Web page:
I've been meaning to write this piece for three years now, since I first read through the full set of (then published) books on Nordic larp. It's nice to finally have something I can point folks to when I introduce them for what has been to me a community that has really changed my world. Finally, I just want to say that in writing this, I've gone back and read not just everything here but a lot of the rest of the canon while trying to decide what to include, and I'm amazed all over again at the depth, creativity, and rigor of the work that's been done over the past 17 years, and both pleased and humbled to play even a small part in the discourse.
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An update: This document ended up being the draft for what is now The Foundation Stone of Nordic Larp, one of the two 2014 Knutpunkt books, and a much better version of this document that includes almost (although not quite, due to length reasons) everything here, plus some additional stuff comissioned specifically for the book. Feel free to read on, of course, but I really do recommend the book instead.
Coming to terms with a new field with a significant body of work written about it is always time consuming, and the Nordic larp community is no exception, with 19 books about the community written over the past 13 years, plus six at-least-irregular magazines (two entirely or partially available in English), numerous forums, and 29 TED-style talks. Here, I'm going to present an entirely biased guide to what material I'd suggest you watch and read to get an understanding of the medium and some degree of awareness of both the history of the community and practice and the current issues and questions it's facing. I'm concentrating on the parts that I find interesting, and as with any list like this, I'm sure some folks in the community would have made other choices. I've included one of my pieces from the books in this list; the other (on the use of time in games) is here if you're interested.
If you're coming to this without any background at all, Nordic larp is the tradition of live-action roleplaying (it used to be an acronym, but it's a noun in its own right now). It differs from traditional larp in other places by taking its stories much more seriously, and spending more time telling stories that emphasize naturalistic emotion. Nordic larp, as talked about here, refers to a specific community. While there's no fully agreed upon definition, this community doesn't include all larps in the Nordic countries — there are plenty of light-hearted fantasy games that have fairly little to do with what this community. See Jaakko's talk What does “Nordic Larp” Mean? to understand this better.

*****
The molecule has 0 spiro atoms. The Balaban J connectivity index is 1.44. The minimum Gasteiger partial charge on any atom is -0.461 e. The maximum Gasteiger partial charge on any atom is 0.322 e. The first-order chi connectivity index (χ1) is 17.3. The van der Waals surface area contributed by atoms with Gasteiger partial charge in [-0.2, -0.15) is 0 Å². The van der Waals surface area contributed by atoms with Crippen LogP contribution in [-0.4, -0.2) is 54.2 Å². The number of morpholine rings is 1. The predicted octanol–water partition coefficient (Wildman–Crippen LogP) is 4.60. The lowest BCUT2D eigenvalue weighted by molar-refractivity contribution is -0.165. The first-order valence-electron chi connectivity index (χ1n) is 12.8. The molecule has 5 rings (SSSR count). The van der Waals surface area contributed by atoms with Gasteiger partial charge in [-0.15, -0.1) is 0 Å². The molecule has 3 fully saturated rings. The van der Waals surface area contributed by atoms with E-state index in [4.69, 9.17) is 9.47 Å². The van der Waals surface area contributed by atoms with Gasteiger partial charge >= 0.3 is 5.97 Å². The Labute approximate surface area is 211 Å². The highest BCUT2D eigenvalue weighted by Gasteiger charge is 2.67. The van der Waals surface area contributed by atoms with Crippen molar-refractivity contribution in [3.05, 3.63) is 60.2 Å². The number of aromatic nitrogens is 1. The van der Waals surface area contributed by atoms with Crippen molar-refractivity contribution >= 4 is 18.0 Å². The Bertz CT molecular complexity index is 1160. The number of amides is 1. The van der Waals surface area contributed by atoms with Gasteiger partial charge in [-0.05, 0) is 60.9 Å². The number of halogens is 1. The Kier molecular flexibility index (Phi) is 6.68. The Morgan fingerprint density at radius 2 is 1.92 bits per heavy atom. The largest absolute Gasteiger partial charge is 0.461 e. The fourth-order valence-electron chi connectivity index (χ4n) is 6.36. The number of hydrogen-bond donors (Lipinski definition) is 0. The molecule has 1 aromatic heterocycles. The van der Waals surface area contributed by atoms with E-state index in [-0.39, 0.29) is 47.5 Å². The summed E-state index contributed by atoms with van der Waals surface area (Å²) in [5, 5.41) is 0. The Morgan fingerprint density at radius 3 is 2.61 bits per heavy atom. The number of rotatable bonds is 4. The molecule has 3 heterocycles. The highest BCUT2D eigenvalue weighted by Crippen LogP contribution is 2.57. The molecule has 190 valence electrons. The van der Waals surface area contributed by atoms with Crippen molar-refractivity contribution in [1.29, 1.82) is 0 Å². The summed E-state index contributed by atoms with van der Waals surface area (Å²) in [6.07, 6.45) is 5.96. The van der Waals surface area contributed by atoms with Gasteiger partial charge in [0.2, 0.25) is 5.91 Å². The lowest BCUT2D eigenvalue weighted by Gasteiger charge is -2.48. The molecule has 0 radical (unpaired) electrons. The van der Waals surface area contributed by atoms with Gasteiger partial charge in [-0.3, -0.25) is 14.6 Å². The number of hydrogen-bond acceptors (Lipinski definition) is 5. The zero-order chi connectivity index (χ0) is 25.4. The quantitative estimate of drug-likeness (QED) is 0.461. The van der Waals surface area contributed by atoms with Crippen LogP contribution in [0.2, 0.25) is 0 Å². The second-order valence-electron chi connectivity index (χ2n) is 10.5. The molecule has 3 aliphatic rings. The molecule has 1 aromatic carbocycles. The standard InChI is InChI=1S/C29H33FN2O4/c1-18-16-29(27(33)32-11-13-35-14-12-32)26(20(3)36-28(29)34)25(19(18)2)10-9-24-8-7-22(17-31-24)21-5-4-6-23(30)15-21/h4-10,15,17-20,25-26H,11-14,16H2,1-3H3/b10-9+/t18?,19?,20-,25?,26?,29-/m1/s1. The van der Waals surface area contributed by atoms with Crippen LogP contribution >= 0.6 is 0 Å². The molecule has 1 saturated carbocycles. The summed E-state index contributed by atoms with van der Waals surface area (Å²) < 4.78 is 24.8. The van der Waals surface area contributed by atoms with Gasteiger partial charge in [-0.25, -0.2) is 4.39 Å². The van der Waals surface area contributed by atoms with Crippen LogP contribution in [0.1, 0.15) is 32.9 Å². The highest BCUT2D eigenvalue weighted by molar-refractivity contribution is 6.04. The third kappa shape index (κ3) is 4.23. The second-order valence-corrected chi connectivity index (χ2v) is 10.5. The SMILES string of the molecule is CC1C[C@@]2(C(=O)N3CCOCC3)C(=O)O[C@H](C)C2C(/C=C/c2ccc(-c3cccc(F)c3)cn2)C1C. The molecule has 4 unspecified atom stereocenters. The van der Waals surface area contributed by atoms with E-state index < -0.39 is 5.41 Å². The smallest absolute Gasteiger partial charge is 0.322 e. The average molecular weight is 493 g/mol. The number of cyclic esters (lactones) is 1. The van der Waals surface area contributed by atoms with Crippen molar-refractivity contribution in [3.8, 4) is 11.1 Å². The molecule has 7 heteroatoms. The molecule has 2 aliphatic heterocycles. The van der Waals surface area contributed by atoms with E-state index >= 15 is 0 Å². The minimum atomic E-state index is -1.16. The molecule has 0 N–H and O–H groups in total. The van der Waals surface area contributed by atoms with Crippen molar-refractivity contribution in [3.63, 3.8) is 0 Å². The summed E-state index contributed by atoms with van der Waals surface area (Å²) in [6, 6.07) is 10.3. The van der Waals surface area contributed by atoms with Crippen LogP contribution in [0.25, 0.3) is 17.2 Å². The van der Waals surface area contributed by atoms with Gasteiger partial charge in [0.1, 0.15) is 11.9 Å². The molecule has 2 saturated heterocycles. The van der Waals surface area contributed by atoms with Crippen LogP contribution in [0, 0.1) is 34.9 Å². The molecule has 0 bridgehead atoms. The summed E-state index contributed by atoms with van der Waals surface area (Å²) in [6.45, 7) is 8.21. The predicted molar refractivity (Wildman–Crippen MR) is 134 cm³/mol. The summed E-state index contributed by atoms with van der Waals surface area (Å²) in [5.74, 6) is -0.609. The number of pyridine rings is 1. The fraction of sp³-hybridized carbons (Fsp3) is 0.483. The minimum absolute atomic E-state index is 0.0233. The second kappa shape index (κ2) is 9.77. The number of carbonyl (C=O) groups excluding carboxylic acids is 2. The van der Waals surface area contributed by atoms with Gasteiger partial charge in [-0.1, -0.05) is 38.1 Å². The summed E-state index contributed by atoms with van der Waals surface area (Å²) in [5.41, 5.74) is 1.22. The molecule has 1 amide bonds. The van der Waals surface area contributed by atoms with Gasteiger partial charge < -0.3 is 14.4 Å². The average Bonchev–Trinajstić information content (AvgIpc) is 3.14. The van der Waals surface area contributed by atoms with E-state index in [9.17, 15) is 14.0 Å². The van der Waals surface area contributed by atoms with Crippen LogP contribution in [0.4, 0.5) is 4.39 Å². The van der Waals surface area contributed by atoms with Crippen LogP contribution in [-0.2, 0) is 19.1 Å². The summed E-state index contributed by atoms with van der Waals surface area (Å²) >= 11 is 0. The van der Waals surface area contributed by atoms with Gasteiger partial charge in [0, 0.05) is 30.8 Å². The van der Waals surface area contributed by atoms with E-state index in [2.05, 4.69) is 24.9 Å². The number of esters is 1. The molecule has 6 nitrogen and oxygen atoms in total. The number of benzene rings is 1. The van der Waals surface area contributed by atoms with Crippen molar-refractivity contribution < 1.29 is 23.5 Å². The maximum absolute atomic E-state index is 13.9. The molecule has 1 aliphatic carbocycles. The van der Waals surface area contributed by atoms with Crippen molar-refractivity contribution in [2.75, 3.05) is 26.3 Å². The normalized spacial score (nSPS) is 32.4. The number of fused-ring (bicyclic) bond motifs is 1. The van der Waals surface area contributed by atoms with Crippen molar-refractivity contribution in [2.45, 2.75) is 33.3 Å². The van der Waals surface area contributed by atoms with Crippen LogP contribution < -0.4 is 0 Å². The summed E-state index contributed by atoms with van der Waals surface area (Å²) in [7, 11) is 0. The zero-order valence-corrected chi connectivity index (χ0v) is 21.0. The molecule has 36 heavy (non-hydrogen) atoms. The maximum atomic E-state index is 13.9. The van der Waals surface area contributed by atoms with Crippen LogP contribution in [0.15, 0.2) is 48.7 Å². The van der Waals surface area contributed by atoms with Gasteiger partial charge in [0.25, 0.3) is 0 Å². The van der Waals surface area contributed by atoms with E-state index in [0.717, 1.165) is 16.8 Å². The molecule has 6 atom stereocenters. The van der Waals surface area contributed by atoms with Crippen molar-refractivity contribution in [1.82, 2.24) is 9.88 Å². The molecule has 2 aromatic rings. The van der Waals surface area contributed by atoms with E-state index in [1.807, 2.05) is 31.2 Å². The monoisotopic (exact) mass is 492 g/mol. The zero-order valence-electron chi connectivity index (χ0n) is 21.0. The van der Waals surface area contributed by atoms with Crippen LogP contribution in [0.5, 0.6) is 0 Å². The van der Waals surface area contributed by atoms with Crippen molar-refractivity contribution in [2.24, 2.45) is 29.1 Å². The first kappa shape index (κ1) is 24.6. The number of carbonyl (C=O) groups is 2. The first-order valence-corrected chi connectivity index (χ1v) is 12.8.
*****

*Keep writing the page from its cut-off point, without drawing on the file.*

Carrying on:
If you're new to Nordic larp, I'd encourage you to start with the set of videos below before you dive into the essays, as they'll do a pretty good job of orienting you. If you're really not a video person, just watch the first one, Introduction to Nordic Larp and then dive straight into the top dozen essays below.
The following pieces are a selection of talks from the annual Nordic Larp Talks, a set of TED-style talks that precede the annual Knutepunkt Nordic larp theory conference, plus a few bonus trailers from specific Nordic games.
Swedish TV host and larper for some 17 years Johanna Koljonen introduces and contextualizes larp. The perfect place to start if you don't know anything about the medium.
Larp designer Peter Munthe-Kaas talks about the political larp experiment System Danmarc, where a 42 container village was built in the middle of downtown Copenhagen.
Larp designer Emma Weislander talks about Mellan Himmel och Hav, a groundbreaking game that played on gender roles and communalism in an Ursula Le Guin-inspired SF world.
Andie Nordgren talks about Totem, a high-realism SF tragedy, and the larger concept of what she calls “high resolution” larps.
Larp academics Markus Montola and Jaakko Stenros explain how games can be understood as escaping, exposing, exploring or imposing a certain world view, speaking about a number of milestone games in the community and the relationship between larp and other traditions.
Johanna Koljonen on larps as painting with rules, the relationship between games and art, and how larps create meaning.
Larp designer Peter Schønnemann Andreasen on the game Delerium, a game about the experience of mental delusion, revolution, and love. Specifically, he speaks about the techniques used to fabricate the experience of madness and how that relates to authority.
Larp designer Eirik Fatland on larp and war, and how games can teach us about things we never want to experience, in both good and bad ways.